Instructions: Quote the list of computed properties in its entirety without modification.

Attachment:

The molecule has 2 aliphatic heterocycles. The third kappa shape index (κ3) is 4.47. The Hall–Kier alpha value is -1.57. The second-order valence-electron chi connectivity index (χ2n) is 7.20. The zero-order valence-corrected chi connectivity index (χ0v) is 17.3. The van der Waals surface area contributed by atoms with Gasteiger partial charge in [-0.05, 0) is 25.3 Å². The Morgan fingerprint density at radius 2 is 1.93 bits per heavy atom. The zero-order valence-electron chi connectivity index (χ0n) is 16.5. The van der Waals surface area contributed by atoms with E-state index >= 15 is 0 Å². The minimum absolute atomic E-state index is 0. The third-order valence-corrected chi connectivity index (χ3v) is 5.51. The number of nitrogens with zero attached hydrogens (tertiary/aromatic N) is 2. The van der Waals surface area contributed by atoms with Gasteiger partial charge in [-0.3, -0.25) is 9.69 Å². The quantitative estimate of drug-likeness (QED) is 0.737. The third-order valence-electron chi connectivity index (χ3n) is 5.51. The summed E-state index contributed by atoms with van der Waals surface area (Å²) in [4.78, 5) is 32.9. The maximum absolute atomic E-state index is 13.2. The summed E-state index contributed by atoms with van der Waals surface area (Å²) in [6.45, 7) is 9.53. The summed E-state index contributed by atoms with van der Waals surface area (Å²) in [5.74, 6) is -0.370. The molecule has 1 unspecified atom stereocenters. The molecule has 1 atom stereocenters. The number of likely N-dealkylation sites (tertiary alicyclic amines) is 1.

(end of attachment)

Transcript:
The molecule has 2 aliphatic heterocycles. The third kappa shape index (κ3) is 4.47. The Hall–Kier alpha value is -1.57. The second-order valence-electron chi connectivity index (χ2n) is 7.20. The zero-order valence-corrected chi connectivity index (χ0v) is 17.3. The van der Waals surface area contributed by atoms with Gasteiger partial charge in [-0.05, 0) is 25.3 Å². The Morgan fingerprint density at radius 2 is 1.93 bits per heavy atom. The zero-order valence-electron chi connectivity index (χ0n) is 16.5. The van der Waals surface area contributed by atoms with E-state index >= 15 is 0 Å². The minimum absolute atomic E-state index is 0. The third-order valence-corrected chi connectivity index (χ3v) is 5.51. The number of nitrogens with zero attached hydrogens (tertiary/aromatic N) is 2. The van der Waals surface area contributed by atoms with Gasteiger partial charge in [-0.3, -0.25) is 9.69 Å². The quantitative estimate of drug-likeness (QED) is 0.737. The third-order valence-electron chi connectivity index (χ3n) is 5.51. The summed E-state index contributed by atoms with van der Waals surface area (Å²) in [4.78, 5) is 32.9. The maximum absolute atomic E-state index is 13.2. The summed E-state index contributed by atoms with van der Waals surface area (Å²) in [6.45, 7) is 9.53. The summed E-state index contributed by atoms with van der Waals surface area (Å²) in [5.74, 6) is -0.370. The molecule has 1 unspecified atom stereocenters. The molecule has 1 atom stereocenters. The number of likely N-dealkylation sites (tertiary alicyclic amines) is 1.